The Taliban’s spokesman Zabihullah Mujahid has reiterated that the militant group will not accept any extension for foreign evacuations past the August 31 deadline, adding that Afghans are no longer allowed to go to Kabul airport.
Speaking on Tuesday, Mujahid insisted that the Taliban has not and will not grant foreign governments a prolonged window to evacuate their citizens from Afghanistan, and said that all repatriations should be done by the end of the month. The US has the resources and planes to complete the repatriation mission by August 31, he added.
Foreign embassies should not close or halt their operations in Afghanistan, he continued, saying their security has been assured by the insurgent group.
Mujahid also stated that the Afghan crowds gathered at Kabul airport in search of a way out of the country will be allowed to return to their homes, with their safety guaranteed by the Taliban.
The spokesman’s comments come as the G7 leaders are set to hold a meeting later Tuesday, chaired by UK Prime Minister Boris Johnson, on unfolding events in Afghanistan and coordinating foreign policy. It is expected that London will ask US President Joe Biden to keep troops in Afghanistan past the end of the month to aid in the evacuation process.
The UK’s Defense Secretary Ben Wallace earlier on Tuesday remained sceptical on the prospect of an extension, weighing in that “not only because of what the Taliban has said but also… the public statements of President Biden, I think it is unlikely.”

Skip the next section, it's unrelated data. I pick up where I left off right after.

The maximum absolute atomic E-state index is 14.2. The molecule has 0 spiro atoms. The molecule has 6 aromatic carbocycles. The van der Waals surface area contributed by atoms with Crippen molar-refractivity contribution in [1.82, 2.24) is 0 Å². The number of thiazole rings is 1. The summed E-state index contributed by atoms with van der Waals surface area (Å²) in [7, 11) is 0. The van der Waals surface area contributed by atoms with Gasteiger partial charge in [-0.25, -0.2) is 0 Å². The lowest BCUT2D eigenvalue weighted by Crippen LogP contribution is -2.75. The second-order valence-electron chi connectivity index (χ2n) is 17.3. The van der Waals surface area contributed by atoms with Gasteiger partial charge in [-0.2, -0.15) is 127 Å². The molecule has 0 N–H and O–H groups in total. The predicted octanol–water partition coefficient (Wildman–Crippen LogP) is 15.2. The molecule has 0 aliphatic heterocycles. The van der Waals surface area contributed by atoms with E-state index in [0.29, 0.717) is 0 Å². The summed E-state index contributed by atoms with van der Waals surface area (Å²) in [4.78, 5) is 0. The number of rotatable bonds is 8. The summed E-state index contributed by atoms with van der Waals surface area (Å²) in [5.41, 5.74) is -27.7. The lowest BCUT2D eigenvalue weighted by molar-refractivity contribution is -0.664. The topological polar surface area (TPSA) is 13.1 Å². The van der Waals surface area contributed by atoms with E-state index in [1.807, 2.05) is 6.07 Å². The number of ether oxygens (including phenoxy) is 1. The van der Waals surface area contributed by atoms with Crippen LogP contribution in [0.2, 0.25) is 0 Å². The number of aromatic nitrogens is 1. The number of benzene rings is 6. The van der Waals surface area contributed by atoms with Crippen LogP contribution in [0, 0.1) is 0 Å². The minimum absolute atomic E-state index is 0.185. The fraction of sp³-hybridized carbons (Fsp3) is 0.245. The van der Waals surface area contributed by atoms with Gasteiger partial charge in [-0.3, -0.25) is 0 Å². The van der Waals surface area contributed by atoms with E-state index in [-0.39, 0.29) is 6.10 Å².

Wallace also warned that the UK will not be able to get everyone out on time, while Spain expressed regret at being unable to rescue all of the Afghans who have aided its troops due to the “dramatic” situation on the ground if the US does not push for a prolonged date.
Countries have evacuated almost 60,000 people over the last ten days, with the effort escalating as the Taliban seized the capital Kabul on August 15.
The Biden administration has come under mounting pressure over its handling of the US military withdrawal and ongoing efforts to evacuate both American citizens and the Afghans who aided the military in the war-torn country. However, the US president insisted on Sunday that the evacuation process would have always been “hard and painful no matter when it started or when we began”